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Major: Linguistics

Major Details



Department of Linguistics
Faculty of Human Sciences

This major must be completed as part of an award. The general requirements for the award must be satisfied in order to graduate.

Requirements for the Major:

Completion of a minimum of 24 credit points including the following prescribed units:

Credit points

100 level

Language: Its Structure and Use (3)

100 or 200 level

3cp from
LING units at 100 level
LING210 - LING240

200 level

6cp from
LING210 - LING240

300 level

Language as Evidence (3)
9cp from
LING units at 300 level
SPH units at 300 level


Units marked with a C are Capstone units.
Additional Information
Overview and Aims of the Program Completing a major in linguistics at Macquarie University offers students the opportunity to study many aspects of human language in one of the most diverse Linguistics Departments in Australia. After foundational work in core linguistics study in their first year, students can begin to specialise in one or more of the sub-disciplines in which our staff research and teach, leading to a broad choice in their final year. With the Bachelor of Speech and Hearing and the clinical Masters programs in Audiology and Speech Pathology in the same department, in many of the units of study in this major, students will have access to state of the art speech laboratories and equipment in the Hearing Hub on campus.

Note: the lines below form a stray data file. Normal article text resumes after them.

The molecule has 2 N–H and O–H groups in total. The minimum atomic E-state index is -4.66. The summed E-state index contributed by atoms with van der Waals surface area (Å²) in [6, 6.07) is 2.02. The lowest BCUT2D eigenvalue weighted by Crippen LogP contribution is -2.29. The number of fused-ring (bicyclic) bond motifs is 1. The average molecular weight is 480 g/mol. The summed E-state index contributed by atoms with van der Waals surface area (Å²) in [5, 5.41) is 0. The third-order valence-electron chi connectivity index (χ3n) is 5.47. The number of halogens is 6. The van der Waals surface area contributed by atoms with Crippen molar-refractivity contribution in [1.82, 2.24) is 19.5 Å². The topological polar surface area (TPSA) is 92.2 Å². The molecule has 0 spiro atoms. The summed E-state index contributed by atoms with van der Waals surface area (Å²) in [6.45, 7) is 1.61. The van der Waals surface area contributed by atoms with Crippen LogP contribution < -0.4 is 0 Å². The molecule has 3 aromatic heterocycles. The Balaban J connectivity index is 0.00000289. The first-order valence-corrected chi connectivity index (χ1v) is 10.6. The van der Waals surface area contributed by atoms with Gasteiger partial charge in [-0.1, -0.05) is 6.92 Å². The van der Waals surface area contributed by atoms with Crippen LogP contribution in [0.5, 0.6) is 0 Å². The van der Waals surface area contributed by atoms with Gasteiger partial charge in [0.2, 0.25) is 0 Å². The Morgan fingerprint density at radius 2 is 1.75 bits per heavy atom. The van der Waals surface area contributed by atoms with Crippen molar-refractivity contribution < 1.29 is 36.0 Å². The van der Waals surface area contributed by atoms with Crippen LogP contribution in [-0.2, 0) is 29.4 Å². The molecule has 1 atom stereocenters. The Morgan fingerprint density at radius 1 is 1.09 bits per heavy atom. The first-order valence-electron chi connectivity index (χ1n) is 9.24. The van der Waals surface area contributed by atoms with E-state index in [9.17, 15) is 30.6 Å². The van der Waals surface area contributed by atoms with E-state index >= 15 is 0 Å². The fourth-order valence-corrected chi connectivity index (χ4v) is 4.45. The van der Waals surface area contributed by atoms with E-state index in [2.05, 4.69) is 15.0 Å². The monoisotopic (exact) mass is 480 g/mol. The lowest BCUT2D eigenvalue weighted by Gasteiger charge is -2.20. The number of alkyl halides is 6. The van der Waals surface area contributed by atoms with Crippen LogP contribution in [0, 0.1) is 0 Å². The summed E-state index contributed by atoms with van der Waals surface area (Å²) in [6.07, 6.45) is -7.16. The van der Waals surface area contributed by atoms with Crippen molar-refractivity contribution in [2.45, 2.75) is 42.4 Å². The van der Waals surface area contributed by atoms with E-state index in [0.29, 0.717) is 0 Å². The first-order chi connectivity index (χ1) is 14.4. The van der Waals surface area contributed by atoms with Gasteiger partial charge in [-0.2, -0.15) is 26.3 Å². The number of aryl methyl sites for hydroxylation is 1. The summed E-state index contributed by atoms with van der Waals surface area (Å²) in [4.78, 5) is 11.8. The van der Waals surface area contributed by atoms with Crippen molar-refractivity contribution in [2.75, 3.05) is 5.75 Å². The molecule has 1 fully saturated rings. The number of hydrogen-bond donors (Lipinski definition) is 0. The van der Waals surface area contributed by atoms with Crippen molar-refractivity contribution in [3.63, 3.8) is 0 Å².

A major in Linguistics aims to turn out graduates who have a broad understanding of how human language works, from highly technical knowledge such as the articulation processes in the mouth when we speak, through to sociocultural awareness of language use in multicultural settings.